I would bet that if your little seedlings were doing so well in that thin layer of mulch in the bed of your truck then they will thrive once in the actual ground. I know that your soil is mostly sand and pretty nutrient deficient, but wood chips are also pretty nutrient deficient. What makes wood chips great for gardening is the carbon makes for a home for microbes and other soil dwelling organisms. When in contact with the ground, woodchips will actually attract all sorts of soil denizens.
Those loquat trees by the way, are probably going to make great pioneer trees, sending roots nice and deep, dredging up other soil nutrients and adding their own leaf litter to the ground. Assuming that they don't grow out of control, they can be a great asset and resource for your land. I have Autumn Olive on my property, normally an invasive weed tree introduced in the '30s as a shelter belt tree because they grow VERY fast and are tolerant of most any weather condition--heat, cold, drought and flood etc. They have become something of a mess in my area. However, one of the guiding principles of permaculture is "the problem is the solution." Since I mow my grassy areas that otherwise would grow thick with Autumn Olive, mine are confined to a dense hedge/living fence. Every couple of years I cut mine back about 2' (out of more than 10') and chip them up for mulch, thus turning a weed into a resource. My point is that those trees you are planting, if growing out of control in the future or just need thinning, could make for a great source of wood for wood chips or huglekulture.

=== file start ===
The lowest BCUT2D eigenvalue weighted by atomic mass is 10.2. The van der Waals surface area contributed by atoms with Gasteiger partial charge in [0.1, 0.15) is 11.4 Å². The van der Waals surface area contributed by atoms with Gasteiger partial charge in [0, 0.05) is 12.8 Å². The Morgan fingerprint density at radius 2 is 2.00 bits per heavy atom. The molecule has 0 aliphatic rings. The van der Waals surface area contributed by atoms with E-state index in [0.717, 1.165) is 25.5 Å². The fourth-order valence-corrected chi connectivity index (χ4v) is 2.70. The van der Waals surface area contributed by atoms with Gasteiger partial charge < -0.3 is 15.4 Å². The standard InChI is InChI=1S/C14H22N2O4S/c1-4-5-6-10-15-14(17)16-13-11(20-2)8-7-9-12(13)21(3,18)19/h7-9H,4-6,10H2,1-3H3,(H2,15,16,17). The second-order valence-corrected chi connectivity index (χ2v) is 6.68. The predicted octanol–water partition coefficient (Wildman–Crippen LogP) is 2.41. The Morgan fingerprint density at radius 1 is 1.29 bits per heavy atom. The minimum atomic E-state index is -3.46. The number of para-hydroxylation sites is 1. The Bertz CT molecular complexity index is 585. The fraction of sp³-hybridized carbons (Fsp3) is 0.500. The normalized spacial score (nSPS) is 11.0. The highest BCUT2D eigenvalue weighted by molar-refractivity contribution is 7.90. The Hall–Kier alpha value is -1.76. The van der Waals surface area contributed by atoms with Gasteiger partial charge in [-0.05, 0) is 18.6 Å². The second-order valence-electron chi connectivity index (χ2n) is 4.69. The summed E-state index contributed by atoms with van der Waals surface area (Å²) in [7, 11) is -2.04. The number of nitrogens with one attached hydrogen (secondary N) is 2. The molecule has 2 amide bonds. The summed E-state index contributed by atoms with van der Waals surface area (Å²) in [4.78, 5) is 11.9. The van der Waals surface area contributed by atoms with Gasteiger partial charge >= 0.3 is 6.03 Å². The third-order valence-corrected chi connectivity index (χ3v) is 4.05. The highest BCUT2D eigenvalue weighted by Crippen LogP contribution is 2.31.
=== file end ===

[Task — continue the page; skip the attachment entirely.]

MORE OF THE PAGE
But in the meantime, I think you have yourself a great pioneer tree.